Constructing a theory of the triple typology: Some (second) thoughts on nomothetic and idiographic approaches to personality

Authors


Requests for reprints should be sent to Daryl J. Bem, Department of Psychology, Uris Hall, Cornell University, Ithaca, New York 14853.

Abstract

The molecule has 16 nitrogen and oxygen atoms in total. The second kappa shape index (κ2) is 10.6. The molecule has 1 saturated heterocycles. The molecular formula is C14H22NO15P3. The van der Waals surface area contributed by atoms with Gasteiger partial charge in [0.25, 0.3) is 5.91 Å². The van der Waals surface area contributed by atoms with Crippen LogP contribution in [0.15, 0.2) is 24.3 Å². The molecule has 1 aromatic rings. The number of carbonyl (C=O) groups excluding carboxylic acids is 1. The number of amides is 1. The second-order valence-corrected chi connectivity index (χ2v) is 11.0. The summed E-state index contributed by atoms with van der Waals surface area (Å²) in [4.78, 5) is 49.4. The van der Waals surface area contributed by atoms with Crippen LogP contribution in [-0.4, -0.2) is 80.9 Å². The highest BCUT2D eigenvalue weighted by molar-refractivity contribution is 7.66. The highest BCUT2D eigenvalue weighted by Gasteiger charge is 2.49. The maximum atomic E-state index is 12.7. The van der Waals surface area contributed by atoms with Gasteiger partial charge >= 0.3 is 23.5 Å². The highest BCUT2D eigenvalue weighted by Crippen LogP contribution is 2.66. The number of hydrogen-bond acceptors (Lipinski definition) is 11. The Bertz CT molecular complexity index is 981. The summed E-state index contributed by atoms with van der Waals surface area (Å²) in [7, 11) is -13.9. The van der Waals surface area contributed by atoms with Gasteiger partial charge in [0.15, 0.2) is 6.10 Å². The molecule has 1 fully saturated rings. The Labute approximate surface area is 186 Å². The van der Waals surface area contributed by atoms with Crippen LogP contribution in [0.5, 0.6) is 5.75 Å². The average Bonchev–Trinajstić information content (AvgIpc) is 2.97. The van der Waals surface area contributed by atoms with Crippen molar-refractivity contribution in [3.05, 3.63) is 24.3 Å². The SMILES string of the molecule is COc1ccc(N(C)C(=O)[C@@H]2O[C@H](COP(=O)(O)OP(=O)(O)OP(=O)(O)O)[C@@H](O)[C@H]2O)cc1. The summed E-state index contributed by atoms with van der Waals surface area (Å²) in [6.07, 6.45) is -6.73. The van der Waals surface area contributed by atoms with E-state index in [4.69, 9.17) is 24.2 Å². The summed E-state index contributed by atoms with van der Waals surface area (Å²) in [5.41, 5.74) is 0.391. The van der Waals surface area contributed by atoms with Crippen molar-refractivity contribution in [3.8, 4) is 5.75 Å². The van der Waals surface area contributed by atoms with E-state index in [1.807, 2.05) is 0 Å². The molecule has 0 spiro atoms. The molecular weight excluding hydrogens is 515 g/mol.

Our fundamental scientific task is to convert observations of particular persons behaving in particular ways in particular situations into assertions that certain kinds of persons will behave in certain kinds of ways in certain kinds of situations, that is, to construct triple typologies or equivalence classes—of persons, of behaviors, and of situations—and to fashion theories of personality that relate these equivalence classes to one another. It is argued that the different approaches to the study of personality are distinguished from one another not by whether they are idiographic or nomothetic but by the strategies they employ for constructing—or ignoring—each of these three types of equivalence classes. The likely attributes of a successful interactional theory of personality—one that would embrace the entire triple typology—are proposed and discussed.

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